decision, although it is not compelled to do so. See 113 S. Ct. at 2749. Here, Kolstad says, the jury obviously did not believe the ADA's witnesses, all of whom testified that, fairly comparing their credentials, Spangler's recent experience was thought to be more relevant, and that, for congressional lobbying purposes, his writing style was superior to Kolstad's.
Hicks, however, involved a non-jury trial, and the holding of the case merely reaffirmed the Supreme Court's seminal formulation of the standard of proof required to present a successful Title VII claim found in Texas Dept. of Community Affairs v. Burdine, 450 U.S. 248, 254, 67 L. Ed. 2d 207, 101 S. Ct. 1089 (1981), namely, that even a finding of "pretext," i.e., that an employer's explanation of a suspect employment decision is disingenuous, is not actionable unless shown actually to have been a pretext for discrimination. The Hicks court, in reversing a decision of the 8th Circuit that had itself overturned the decision of a district court, sitting without a jury, in favor of a defendant-employer whose professed reasons for dismissing the plaintiff-employee the district judge had nevertheless refused to credit, asserted that "the Title VII plaintiff at all times bears the 'ultimate burden of persuasion.'" Hicks, 113 S. Ct. at 2749. In other words, " a reason cannot be proved to be 'a pretext for discrimination ' unless it is shown both that the reason was false, and that discrimination was the real reason." Id. at 2752 (emphasis in the original).
At least three appellate cases, from the 6th, 11th and 1st Circuits, albeit antedating Hicks, have expressly held that, in the absence of proof that a discriminatory motive underlies an adverse employment decision, disbelief of the pretextual reasons given for it cannot alone support a finding of discrimination if the evidence admits of some other -- but not unlawful -- motivation. See Goostree v. State of Tennessee, 796 F.2d 854, 862 (6th Cir. 1986); cert. denied, 480 U.S. 918, 94 L. Ed. 2d 689, 107 S. Ct. 1374 (1987); White v. Vathally, 732 F.2d 1037, 1040 (1st Cir. 1984), cert. denied, 469 U.S. 933, 83 L. Ed. 2d 267, 105 S. Ct. 331 (1984); Clark v. Huntsville City Bd. of Education, 717 F.2d 525, 529 (11th Cir. 1983).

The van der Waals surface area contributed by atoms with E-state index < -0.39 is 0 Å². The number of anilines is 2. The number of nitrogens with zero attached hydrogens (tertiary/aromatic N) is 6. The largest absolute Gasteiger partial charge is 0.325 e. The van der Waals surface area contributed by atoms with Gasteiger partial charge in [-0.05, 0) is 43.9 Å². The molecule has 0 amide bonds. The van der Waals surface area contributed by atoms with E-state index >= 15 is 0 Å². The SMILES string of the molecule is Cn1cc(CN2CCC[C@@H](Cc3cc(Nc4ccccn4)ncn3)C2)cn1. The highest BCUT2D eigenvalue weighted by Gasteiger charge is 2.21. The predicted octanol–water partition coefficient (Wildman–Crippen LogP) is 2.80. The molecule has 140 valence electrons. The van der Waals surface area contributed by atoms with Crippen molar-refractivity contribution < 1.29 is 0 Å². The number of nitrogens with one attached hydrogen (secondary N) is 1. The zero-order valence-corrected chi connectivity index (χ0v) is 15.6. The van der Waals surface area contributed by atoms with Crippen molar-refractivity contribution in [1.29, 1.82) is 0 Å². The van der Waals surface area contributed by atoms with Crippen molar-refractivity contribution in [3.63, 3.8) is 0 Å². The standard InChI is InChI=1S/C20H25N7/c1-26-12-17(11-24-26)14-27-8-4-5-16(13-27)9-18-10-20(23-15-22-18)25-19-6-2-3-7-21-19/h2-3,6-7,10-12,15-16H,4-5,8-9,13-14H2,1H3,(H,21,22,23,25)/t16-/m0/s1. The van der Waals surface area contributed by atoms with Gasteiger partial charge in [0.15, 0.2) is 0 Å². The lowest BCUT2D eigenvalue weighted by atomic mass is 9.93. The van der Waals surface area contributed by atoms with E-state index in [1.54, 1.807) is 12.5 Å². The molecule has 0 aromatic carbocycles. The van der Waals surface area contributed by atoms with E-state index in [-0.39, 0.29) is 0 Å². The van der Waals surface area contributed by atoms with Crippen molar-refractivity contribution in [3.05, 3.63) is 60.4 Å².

If Hicks, were the only, and the most recent controlling authority, this Court would be reluctant to conclude that the requirement of at least some evidence of an illegal discriminatory animus had been abandoned. Unfortunately, Hicks is neither.
In a case directly on point, not yet a year old, and representing for this Court's purposes an authoritative interpretation of Hicks, the D.C. Circuit has held that, after a plaintiff's prima facie showing, juries, too (at their election, to be sure) may infer unlawful discrimination solely from a rejection of a defendant-employer's professedly innocent explanations as "pretext". See Barbour v. Merrill, 310 U.S. App. D.C. 419, 48 F.3d 1270, 1277 (D.C. Cir. 1995). That, it would appear, is what the instant jury has done, and its verdict must therefore be allowed to stand.
Were it open to this Court to set aside the verdict under Fed. R. Civ. P. 50(c), however, the Court would do so. While the evidence may have been sufficient to have convinced the jury that Kolstad's candidacy for the position of Director of Legislation at ADA was treated cavalierly, and Spangler given a preference from the start, it is insufficient to prove to the Court's satisfaction that her sex or his more likely than not had anything to do with her rejection. Thus, in the absence of any grounds for action asserted other than the statutory Title VII claim of sex discrimination -- Kolstad having made no claim on any other theory -- the Court's equitable jurisdiction to complete the relief affords no basis for it to order a remedy for a wrong that it concludes has not been proven, the jury's verdict notwithstanding.
For the foregoing reasons, therefore, it is, this 22nd day of January, 1996,
ORDERED, that the motion of defendant American Dental Association for judgment as a matter of law is denied, and final judgment for plaintiff Carole Kolstad against the defendant in the amount of $ 52,718 is confirmed; and it is
FURTHER ORDERED, that the motion of plaintiff Carole Kolstad for an order of instatement to the position of Director of Legislation and an award of her attorney's fees and costs is denied.
Thomas Penfield Jackson
U.S. District Judge